The San Francisco Bay Area seems to have become a mecca for keyboard talent of the first rank, as witnessed by the recent spectacular appearance of Argentine pianist Nelson Goerner at the Oshman Family JCC in Palo Alto, on Monday, April 15, under the auspices of Chamber Music San Francisco. Goerner presented to us a brilliant, architecturally balanced program of works from the Romantic era. His performances of Brahms, Beethoven, Schumann, and Chopin demonstrated his tonal and technical mastery in often seamless fluency, but more importantly extended the often salon-like sentiments of Brahms, Schumann, and Chopin into transcendent, epic visions of poignant, lyrical drama.
Goerner opened his recital with the 1893 Vier Klavierstücke, Op. 119 of Johannes Brahms, his final entry into subjective keyboard expression. The Intermezzo in B Minor, a string of falling thirds set in hesitant, drooping figures, offered that gray, harmonic world close to what Schoenberg would exploit some 15 years later. Stately, refined, lilting toward a tragic stance, this music lingered in a vague limbo between B Minor and D Major, almost a forecast of Debussy. The pearly Fantasie that followed became somewhat more solid in the E Minor Intermezzo, set in duple rhythm in nervous pulsation, repeating notes whose impulse to lift us seemed frustrated, although its central waltz section in the major mode offered solace. The popular C Major Intermezzo enjoyed a deftly detached vocal line from Goerner, its 6/8 motion soon vanishing into a soft mist. Brahms reverts to his Hungarian style in the E-flat Major Rhapsody, rather a soft version of what could become a percussive exercise. In 2/4, the piece moves in five-bar phrases whose repeated periods permit it a classical poise. Goerner segued smoothly into C Minor, the secondary theme in triplet meter. The piece may enter into a parody of the salon style – the way the main theme disintegrates in the coda – but Goerner held us in thrall through the sheer concentration he bestowed on his rich colors.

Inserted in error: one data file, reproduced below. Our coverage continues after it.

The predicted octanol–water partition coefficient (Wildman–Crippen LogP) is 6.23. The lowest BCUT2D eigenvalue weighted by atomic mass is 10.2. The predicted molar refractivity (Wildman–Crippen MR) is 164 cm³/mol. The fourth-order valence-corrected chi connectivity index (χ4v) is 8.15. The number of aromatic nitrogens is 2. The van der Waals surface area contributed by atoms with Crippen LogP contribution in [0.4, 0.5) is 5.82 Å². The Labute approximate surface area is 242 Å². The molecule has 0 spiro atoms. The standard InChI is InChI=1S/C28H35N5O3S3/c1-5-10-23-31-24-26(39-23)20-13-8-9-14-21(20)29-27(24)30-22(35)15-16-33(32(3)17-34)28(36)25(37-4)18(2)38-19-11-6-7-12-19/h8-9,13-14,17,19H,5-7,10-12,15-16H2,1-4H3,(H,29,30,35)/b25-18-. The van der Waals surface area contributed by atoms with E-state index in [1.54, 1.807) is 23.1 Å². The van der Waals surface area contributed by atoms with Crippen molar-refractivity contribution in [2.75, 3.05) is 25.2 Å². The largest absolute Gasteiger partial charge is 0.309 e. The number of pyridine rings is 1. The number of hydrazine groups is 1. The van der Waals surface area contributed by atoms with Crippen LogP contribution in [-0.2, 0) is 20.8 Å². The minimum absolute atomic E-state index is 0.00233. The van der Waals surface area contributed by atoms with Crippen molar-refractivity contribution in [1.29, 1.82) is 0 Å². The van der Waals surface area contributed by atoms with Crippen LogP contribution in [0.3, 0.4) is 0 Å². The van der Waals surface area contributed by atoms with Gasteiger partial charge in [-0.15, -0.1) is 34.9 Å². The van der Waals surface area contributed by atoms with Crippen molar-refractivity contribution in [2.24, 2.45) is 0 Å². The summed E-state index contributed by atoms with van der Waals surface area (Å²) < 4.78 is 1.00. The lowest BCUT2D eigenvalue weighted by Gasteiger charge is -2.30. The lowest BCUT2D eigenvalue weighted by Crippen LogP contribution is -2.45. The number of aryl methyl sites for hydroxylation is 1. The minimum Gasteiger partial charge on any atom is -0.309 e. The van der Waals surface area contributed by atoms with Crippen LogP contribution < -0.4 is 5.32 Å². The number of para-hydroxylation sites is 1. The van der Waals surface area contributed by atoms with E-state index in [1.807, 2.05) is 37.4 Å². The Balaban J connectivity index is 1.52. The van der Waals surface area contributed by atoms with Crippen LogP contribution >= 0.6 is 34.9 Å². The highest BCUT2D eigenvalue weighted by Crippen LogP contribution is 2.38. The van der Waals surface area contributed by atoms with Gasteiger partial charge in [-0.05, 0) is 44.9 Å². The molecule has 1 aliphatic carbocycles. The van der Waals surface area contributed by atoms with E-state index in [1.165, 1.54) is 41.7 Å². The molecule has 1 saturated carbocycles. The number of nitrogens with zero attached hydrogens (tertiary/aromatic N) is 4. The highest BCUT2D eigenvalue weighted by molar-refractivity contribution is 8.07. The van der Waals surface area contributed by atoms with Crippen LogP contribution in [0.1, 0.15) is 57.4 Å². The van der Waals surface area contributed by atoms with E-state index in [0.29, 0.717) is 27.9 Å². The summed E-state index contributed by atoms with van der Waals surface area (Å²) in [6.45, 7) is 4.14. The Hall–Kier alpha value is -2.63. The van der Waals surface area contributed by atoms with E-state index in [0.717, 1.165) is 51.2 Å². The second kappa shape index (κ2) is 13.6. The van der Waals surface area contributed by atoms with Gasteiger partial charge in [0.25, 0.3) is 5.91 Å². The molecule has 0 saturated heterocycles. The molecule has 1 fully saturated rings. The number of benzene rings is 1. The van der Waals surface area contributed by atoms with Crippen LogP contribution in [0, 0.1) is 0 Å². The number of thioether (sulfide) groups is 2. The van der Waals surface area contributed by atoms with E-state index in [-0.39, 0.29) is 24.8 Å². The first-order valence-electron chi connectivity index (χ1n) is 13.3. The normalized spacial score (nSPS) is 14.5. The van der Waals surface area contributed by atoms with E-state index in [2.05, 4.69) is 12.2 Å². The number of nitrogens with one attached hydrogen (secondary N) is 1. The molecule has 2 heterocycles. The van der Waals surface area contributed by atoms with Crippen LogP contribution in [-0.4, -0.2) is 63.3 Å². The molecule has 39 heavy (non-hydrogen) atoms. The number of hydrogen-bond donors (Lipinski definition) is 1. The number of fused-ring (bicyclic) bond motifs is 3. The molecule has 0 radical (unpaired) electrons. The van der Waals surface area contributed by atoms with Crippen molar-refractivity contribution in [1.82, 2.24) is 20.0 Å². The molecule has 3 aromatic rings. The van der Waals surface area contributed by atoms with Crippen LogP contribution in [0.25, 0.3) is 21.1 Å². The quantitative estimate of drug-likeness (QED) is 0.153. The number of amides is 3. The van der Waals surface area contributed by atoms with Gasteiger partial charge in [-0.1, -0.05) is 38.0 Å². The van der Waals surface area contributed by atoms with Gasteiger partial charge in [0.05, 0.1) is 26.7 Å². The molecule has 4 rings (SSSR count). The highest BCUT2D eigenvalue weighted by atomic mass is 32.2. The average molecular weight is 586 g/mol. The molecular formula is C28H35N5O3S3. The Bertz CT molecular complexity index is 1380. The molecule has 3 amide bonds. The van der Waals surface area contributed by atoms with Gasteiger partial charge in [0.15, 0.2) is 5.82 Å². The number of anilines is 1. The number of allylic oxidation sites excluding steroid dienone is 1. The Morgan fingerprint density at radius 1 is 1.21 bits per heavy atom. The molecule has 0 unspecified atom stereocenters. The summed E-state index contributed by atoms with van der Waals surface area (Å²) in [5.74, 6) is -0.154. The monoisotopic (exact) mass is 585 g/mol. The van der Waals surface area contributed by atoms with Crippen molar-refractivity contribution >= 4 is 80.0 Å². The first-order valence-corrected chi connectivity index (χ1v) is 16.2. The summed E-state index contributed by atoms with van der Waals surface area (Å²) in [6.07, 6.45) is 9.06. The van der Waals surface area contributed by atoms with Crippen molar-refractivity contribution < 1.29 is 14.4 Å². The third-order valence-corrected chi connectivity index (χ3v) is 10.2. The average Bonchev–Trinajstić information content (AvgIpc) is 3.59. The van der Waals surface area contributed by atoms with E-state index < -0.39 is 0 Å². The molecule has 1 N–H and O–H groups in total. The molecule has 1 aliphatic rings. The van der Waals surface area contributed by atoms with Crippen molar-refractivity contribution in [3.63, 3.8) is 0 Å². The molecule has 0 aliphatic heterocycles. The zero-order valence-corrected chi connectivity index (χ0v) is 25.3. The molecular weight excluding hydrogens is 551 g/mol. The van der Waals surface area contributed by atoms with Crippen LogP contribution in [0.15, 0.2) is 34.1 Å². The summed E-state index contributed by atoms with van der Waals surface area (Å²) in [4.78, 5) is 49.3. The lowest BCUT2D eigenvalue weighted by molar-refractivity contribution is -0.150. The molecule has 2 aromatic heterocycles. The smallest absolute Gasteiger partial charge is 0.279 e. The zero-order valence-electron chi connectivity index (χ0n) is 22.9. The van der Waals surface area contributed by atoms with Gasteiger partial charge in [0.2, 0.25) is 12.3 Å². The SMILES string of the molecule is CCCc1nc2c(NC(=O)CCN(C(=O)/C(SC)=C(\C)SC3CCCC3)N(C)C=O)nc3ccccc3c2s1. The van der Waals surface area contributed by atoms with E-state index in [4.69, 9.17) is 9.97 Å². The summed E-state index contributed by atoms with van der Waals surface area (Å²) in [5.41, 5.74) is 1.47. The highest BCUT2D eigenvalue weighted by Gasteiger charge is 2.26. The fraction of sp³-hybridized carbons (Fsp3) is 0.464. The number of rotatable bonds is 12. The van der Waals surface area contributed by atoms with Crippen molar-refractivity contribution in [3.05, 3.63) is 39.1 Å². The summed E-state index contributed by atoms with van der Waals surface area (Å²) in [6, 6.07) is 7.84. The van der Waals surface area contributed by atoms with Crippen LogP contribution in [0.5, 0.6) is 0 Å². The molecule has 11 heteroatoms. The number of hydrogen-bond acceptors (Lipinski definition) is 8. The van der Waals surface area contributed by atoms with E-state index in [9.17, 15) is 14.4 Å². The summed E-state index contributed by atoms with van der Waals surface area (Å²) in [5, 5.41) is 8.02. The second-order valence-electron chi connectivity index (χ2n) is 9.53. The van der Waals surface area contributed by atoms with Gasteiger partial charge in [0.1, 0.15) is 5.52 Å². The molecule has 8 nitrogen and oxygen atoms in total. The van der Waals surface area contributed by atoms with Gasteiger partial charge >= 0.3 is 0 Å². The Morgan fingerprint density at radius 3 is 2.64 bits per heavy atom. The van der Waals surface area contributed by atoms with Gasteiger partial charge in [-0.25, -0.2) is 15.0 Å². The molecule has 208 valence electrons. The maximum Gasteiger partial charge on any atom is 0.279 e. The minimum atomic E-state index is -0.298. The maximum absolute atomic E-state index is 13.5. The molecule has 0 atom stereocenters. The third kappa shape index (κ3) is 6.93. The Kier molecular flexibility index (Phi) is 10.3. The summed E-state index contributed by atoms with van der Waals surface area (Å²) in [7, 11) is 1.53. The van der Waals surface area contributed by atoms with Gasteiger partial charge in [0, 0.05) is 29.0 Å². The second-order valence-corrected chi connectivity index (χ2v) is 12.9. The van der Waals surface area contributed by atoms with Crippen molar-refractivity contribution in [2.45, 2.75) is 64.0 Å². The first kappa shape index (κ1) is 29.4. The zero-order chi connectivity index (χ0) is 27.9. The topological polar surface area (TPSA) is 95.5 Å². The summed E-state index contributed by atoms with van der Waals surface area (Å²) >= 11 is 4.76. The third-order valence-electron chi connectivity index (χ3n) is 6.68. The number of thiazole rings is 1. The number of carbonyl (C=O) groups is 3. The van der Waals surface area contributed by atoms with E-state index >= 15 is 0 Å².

Though many members of the audience might consider the second half of Goerner’s recital as the main event, few could dispute the sheer, organic power of his performance of Beethoven’s Appassionata Sonata. “The perfect execution of a mighty and colossal plan,” claimed Carl Czerny of this 1804 sonata that soon became the composer’s favorite, showing off his Erard instrument, which had attained five-and-one-half octaves. The unabashed intensity of the piece embraces the full gamut of the keyboard – including the lowest F – as well the emotional throes, often in the Neapolitan harmony of the flattened second degree of the scale — that suddenly catapult us to a preconceived, tumultuous end, as suggested by the “fate” motif we know from the Fifth Symphony. The entire performance by Goerner enjoyed a unity of effect that never obscured or distorted the fine lines, especially in those moments when Beethoven permits us a singing impulse. The second movement theme and variations, emergent from bare chords no less extended the outlines of a theme or motive into a luxurious celebration of the keyboard’s non-percussive faculties: at least, until the huge diminished seventh chord heralded the eddies of the Allegro ma non troppo – Presto last movement. Now, in its hail of 16th notes, the music beckoned us to an uncanny gypsy dance, ever more passionate and inflamed. With never a false gesture, a thespian grimace or a self-directed flourish, Goerner realized Beethoven’s vast canvas with sense of passionate craft not soon to be forgotten by anyone present.